Use xtender Anti-Revoke To Stop App Crashes/Revokes On iOS

Use xtender Anti-Revoke To Stop App Crashes/Revokes On iOS
Image Source: (screenshot)
Xtender anti-revoke app
Image Source: (screenshot)

The Xtender anti-revoke app is a useful tool for iOS users to run modified apps and services without the need for re-signing. Users will not have to worry about the provisioning profile of apps expiring and having to be re-signed and re-installed or re-sideloaded every seven days.

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Everything you need to know about the Xtender anti-revoke app

Unauthorized apps become a big frustration the moment they stop working. To restart such apps, the user needs to follow the verification process. However, even after you try to verify it, the app will not run because the iOS device won’t let any unauthorized app or game run. An unauthorized app or game downloaded from Safari works for a couple of weeks and then freezes.

However, there is a way to ensure that such apps keep working. The xtender Anti-Revoke app can come in handy for anyone looking to install modified apps like Electra or Yalu and even sideloadable apps. It is different from similar apps that have launched and faded in the iOS community due to their substandard performance. In many of those other apps, the VPN part might cause issues during activation, and for some users, the apps would not work at all.

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Xtender, thankfully, causes no such issues. According to users, this anti-revoke app runs smoothly, is reliable, and does what it was made to do. The xtender Anti-Revoke app will help users retain apps that have been jailbroken or are sideloaded or other apps they believe Apple will revoke certification on in the future.

To download the xtender Anti-Revoke app, head to and search for revoking apps. Once you find it, tap on “install.” After installing the app, users must verify it by going to Settings << General << Device Management. Then look for Xtender’s profile, and hit “trust.”

Another app that can keep other apps from crashing or being revoked is Nesstool. This app from Tutuapp is basically a VPN that evades Apple’s certificates and keeps such apps running faster without crashing. The app can be activated just with one tap on the screen. Nesstool, however, supports tutuapp and keeps apps from Tutuapp from revoking. Unfortunately, deploying Nesstool might block other tweaked apps, such as Appvalley and Panda Helper, on the iPhone.

Why is the Electra iOS 11.3.1 jailbreak delayed?

In a related development, the release of the much-anticipated Electra iOS 11.3.1 jailbreak has reportedly been delayed. A Reddit user has come up with several possible reasons for the delay. Ian Beer, a security researcher at Google’s Project Zero, has released two exploits: multi path (mp) and empty list (el). According to the Reddit user, mp has a higher success rate, but it needs an Apple Developer account, which costs $99 per year. The el exploit does not need a developer certificate, but it has a low success rate.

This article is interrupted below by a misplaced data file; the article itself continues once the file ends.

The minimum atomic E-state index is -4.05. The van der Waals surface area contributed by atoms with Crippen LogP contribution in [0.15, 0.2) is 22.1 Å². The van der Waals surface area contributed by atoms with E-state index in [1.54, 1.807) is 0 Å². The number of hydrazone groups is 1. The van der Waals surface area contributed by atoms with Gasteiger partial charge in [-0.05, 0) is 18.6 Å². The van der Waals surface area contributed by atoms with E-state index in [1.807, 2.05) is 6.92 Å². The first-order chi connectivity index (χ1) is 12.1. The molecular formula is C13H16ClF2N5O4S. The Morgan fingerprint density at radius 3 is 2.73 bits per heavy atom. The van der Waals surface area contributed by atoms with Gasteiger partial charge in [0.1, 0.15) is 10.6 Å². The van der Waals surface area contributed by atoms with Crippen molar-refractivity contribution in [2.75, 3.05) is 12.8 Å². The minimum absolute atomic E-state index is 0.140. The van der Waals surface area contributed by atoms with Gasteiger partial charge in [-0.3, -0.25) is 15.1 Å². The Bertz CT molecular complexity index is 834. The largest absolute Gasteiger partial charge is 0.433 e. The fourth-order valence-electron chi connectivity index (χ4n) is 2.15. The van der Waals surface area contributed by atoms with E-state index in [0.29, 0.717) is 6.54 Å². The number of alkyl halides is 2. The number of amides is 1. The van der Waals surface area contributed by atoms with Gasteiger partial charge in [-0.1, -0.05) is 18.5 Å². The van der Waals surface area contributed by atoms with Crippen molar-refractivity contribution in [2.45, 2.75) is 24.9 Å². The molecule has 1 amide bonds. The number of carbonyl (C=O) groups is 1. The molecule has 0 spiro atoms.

Further, the Reddit user explains that developing the iOS 11.3.1 jailbreak is now harder because Apple has beefed up the security features that use an “an APFS snapshot over a typical root partition.” One of the key features of a jailbreak is that it needs access to the entire filesystem on the device, but with iOS 11.3, Apple has made it harder to access the filesystem.

To explain how jailbreaks work behind the scenes, the Reddit user asks users to see their device’s filesystem as two toy boxes: “disk0s1s1” and “disk0s1s2”. Out of the two, the second one is the bigger box containing everything under/var. The box is divided into two sections for respective apps along with some extra space for photos, iBooks and so on. The smaller box includes all the other folders, such as applications, system, library, etc. and files needed by the system.

Disk0s1s2 is mounted as a read-write box and enables every app to write only to its own sandbox. All other parts of disk0s1s2 are writable only by the system. On the other hand, disk0s1s1 is only writable during software updates/restores. With iOS 11.3, the Cupertino, Calif.-based company has launched a new feature wherein after setting up the device, the system takes a picture of all the objects inside the disk0s1s1 box.

Every time a user boots up their device, the system checks the picture and then looks inside the box to identify differences. If there are any changes, the new objects are excluded, and missing objects are replaced.

“This is a problem, because that means, for example, /Applications/ would get removed after every reboot,” the Reddit user says.

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